With an upcoming birthday just around the corner where supposedly I'll be going over some sort of hill, I recently decided to embrace my inner child by visiting one of Gulf Coast's hidden gems -- the Lynn Meadows Discovery Center For Children.

Located at 246 Dolan Ave., the Discovery Center is housed in the old Mississippi City Elementary School building that was originally constructed in 1915.

Completely renovated, the 15,000-square-foot building is home to Mississippi's first children's museum, and is filled with exhibits that encourage visitors to explore, discover, inspire and have fun.

The Discovery Center opened its doors in May of 1998, after getting initial funding from the Gulfport Junior Auxiliary in 1991. A non-profit organization, it was founded by Rose Alman and Carole Lynn Meadows, whose mission is to inspire children, families and communities through interactive educational experiences and exploration. The museum was named in memory of Carole Lynn and Joe Meadows' daughter, who died in a car accident in 1984.


When I first arrived, I was met by Sonya Gillis, director of marketing and public relations.

Gillis originally started working at the Discovery Center as a volunteer three years ago, but when her current position became available after six months, she told me she jumped at the chance.
"I love watching the kids play and seeing the families come together," Gillis said, "feeling like we're making a difference."


Offering to give me a tour, Gillis explained there are currently 15 exhibits throughout the property, and they're always looking to add or change things based on feedback to keep the visitor experience fresh.

Gillis first showed me her favorite, the grocery store, where kids can shop from the stocked shelves or even play cashier. Gillis said it reminds her of when she was a child, playing for days in one she and her sister made in her bedroom.


Moving our way through the rest of the second floor exhibits, I got to see The "Celebrate the World We Share" section, which introduces children to various cultures, and currently is showcasing Africa.

The "It's a Matter of Science" exhibit that explores mass, motion, sight, sound and safety through interactive activities. The "What It's Like to Be Me" exhibit helps children understand some of the differences and disabilities of others. Then there's the "History Hotel," which is a replica of an 1890s Mississippi City hotel, and the "WLMDC-TV Studio," my personal favorite of the bunch, that lets children act as the star of their own television show.


When I asked Gillis which of the exhibits is the most popular, she turned my attention to the center of the building where the "Super Colossal Climbing Structure" stands.

Spanning the height of the museum, it serves as an axis for those young souls brave enough to travel from floor to floor.

"When I first started working here they said that I had to be initiated, and made me climb up in there," Gillis said. "It felt sort of weird, but it was kind of cool."

I can certainly attest to this, as after I hesitantly climbed in, I found that the floating-on-air sensation the wire safety netting provided was definitely pretty neat.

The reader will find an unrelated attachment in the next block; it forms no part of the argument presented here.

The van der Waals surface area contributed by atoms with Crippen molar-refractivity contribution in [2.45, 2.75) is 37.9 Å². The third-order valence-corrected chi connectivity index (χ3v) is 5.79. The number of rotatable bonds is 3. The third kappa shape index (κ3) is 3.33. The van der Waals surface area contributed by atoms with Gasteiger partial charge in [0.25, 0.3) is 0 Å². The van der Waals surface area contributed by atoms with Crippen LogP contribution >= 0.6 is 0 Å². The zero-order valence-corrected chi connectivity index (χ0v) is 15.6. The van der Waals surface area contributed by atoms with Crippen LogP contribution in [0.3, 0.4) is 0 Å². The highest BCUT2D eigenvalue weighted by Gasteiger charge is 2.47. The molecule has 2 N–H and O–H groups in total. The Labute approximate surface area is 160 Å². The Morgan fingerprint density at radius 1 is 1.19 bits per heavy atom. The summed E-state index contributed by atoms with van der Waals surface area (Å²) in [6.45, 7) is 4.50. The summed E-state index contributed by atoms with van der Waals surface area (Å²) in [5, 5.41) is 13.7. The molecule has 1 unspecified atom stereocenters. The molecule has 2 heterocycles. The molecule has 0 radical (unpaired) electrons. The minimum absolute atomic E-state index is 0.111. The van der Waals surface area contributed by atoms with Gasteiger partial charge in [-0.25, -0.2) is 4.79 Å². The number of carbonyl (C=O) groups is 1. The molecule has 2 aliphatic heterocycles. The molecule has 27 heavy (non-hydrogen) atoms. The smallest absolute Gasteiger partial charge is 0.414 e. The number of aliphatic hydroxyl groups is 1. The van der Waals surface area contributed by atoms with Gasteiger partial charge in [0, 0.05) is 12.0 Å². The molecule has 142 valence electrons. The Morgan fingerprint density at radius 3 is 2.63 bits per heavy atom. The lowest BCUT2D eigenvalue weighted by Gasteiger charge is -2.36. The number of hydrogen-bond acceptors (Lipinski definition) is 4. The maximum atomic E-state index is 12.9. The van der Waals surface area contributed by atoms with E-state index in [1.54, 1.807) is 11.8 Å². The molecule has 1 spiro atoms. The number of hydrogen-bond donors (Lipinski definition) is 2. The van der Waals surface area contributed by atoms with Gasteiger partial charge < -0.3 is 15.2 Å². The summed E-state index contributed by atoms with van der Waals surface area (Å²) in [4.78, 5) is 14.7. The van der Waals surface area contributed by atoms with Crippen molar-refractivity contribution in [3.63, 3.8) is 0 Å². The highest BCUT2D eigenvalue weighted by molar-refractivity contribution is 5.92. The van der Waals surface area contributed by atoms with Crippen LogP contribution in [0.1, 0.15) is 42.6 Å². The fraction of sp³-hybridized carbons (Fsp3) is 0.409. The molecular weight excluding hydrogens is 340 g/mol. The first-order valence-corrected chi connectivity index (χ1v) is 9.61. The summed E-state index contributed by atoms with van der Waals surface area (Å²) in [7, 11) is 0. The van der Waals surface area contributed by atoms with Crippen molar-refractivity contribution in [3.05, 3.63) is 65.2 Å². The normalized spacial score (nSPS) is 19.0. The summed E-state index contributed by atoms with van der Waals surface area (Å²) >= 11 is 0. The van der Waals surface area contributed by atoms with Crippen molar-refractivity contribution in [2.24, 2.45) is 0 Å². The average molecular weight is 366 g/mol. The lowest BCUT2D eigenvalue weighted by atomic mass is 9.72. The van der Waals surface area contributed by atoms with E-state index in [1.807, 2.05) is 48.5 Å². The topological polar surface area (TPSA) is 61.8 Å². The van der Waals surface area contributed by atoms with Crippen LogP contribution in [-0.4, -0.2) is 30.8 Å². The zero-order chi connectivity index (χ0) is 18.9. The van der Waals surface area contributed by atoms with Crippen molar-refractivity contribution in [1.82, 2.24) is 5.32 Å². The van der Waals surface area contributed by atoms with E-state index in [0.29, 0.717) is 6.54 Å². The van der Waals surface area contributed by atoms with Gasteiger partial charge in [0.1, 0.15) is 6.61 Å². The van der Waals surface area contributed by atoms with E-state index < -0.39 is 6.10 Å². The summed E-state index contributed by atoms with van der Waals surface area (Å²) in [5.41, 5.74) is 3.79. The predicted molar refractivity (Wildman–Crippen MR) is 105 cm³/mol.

Making our way down to the lower level, we first made a stop at the Center's newest exhibit, the "Pet Vet," where kids can take on the role of a veterinarian.

From there we visited "The Dolan Avenue Depot," where children can board a replica of a train, and then over to "The Port," where youngsters can drag the Gulf for shrimp and operate a crane to help load bananas.

Up next was a stop at the "Art Knows Anything Goes" art studio, where the day's featured project was getting to make art prints by rolling paint over various fish shapes. While the one I made didn't turn out anywhere near as good as some of the children's, the very kind art teacher did attempt to make me feel better by pointing out that mine looked like it was "taking a dive down for a swim."


With so many things to do indoors, many of the children are content to just stay inside, but with 6 acres of outdoor play space as well, there is so much more to see and do.

For instance, I got to climb aboard one of the first things acquired by the museum, an authentic submersible donated by the Naval Oceanographic Office at Stennis Space Center.

Then there's the "Tree House Village," which are wheelchair accessible play houses in the tops of 100-year-old oak trees.

You'll also find the tranquil "Bear Creek," next to a real log cabin, and even a miniature subdivision called "Kids Street," where kid-sized homes are constructed in a way that gives a glimpse of what goes into building them.


With so much to see and do, Gillis told me that they encourage people to make a day of it.

"You can get your hand stamped, bring a picnic, and go in and out all day long," she said.


Going back inside, we wrapped up the tour by taking a look at WINGS Performing Arts Center and Café to the Stars, a theater where students put on six ensemble productions a year, and a Viking kitchen designed by world-renowned chef Emeril Lagasse, used to host cooking classes for both kids and adults.


Before I left, I asked Cindy DeFrances, executive director of the Center, what her favorite aspect is of working at the museum.

"I love being around the kids and all the families interacting with their children," DeFrances said. "I just love seeing all the fun they have every day. It's hyped up all the time. Fast-paced and action- packed. It's a great place to be."

The Lynn Meadows Discovery Center is located at 246 Dolan Avenue in Gulfport, and is open seven days a week during the summer months, Tuesday through Sunday after Labor Day. For more information please call 228-897-6039 or visit

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